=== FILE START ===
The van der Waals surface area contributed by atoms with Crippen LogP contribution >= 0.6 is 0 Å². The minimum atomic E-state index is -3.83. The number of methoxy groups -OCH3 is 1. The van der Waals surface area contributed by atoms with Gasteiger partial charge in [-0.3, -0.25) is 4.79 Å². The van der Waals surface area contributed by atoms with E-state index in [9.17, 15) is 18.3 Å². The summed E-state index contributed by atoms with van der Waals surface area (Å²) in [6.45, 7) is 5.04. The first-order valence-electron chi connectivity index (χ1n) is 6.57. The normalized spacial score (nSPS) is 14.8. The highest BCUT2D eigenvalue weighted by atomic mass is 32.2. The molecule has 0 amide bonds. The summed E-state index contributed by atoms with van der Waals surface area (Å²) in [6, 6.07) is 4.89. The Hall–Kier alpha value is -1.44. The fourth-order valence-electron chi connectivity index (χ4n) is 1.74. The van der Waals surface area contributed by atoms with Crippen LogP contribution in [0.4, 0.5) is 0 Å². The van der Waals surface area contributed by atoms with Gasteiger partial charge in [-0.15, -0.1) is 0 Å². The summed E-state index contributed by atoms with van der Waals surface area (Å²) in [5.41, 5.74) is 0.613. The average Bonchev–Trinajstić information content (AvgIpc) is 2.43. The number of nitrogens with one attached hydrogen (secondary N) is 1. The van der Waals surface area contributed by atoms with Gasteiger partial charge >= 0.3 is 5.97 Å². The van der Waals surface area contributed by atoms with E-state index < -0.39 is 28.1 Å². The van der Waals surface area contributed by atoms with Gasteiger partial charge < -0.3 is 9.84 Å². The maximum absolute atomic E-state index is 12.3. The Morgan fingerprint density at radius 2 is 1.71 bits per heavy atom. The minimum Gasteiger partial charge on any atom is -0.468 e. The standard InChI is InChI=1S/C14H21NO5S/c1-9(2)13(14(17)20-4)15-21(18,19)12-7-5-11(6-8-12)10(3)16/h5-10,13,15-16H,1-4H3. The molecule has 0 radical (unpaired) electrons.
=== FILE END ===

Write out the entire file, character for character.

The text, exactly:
The van der Waals surface area contributed by atoms with Crippen LogP contribution >= 0.6 is 0 Å². The minimum atomic E-state index is -3.83. The number of methoxy groups -OCH3 is 1. The van der Waals surface area contributed by atoms with Gasteiger partial charge in [-0.3, -0.25) is 4.79 Å². The van der Waals surface area contributed by atoms with E-state index in [9.17, 15) is 18.3 Å². The summed E-state index contributed by atoms with van der Waals surface area (Å²) in [6.45, 7) is 5.04. The first-order valence-electron chi connectivity index (χ1n) is 6.57. The normalized spacial score (nSPS) is 14.8. The highest BCUT2D eigenvalue weighted by atomic mass is 32.2. The molecule has 0 amide bonds. The summed E-state index contributed by atoms with van der Waals surface area (Å²) in [6, 6.07) is 4.89. The Hall–Kier alpha value is -1.44. The fourth-order valence-electron chi connectivity index (χ4n) is 1.74. The van der Waals surface area contributed by atoms with Crippen LogP contribution in [0.4, 0.5) is 0 Å². The van der Waals surface area contributed by atoms with Gasteiger partial charge in [-0.15, -0.1) is 0 Å². The summed E-state index contributed by atoms with van der Waals surface area (Å²) in [5.41, 5.74) is 0.613. The average Bonchev–Trinajstić information content (AvgIpc) is 2.43. The number of nitrogens with one attached hydrogen (secondary N) is 1. The van der Waals surface area contributed by atoms with Gasteiger partial charge >= 0.3 is 5.97 Å². The van der Waals surface area contributed by atoms with E-state index < -0.39 is 28.1 Å². The van der Waals surface area contributed by atoms with Gasteiger partial charge < -0.3 is 9.84 Å². The maximum absolute atomic E-state index is 12.3. The Morgan fingerprint density at radius 2 is 1.71 bits per heavy atom. The minimum Gasteiger partial charge on any atom is -0.468 e. The standard InChI is InChI=1S/C14H21NO5S/c1-9(2)13(14(17)20-4)15-21(18,19)12-7-5-11(6-8-12)10(3)16/h5-10,13,15-16H,1-4H3. The molecule has 0 radical (unpaired) electrons.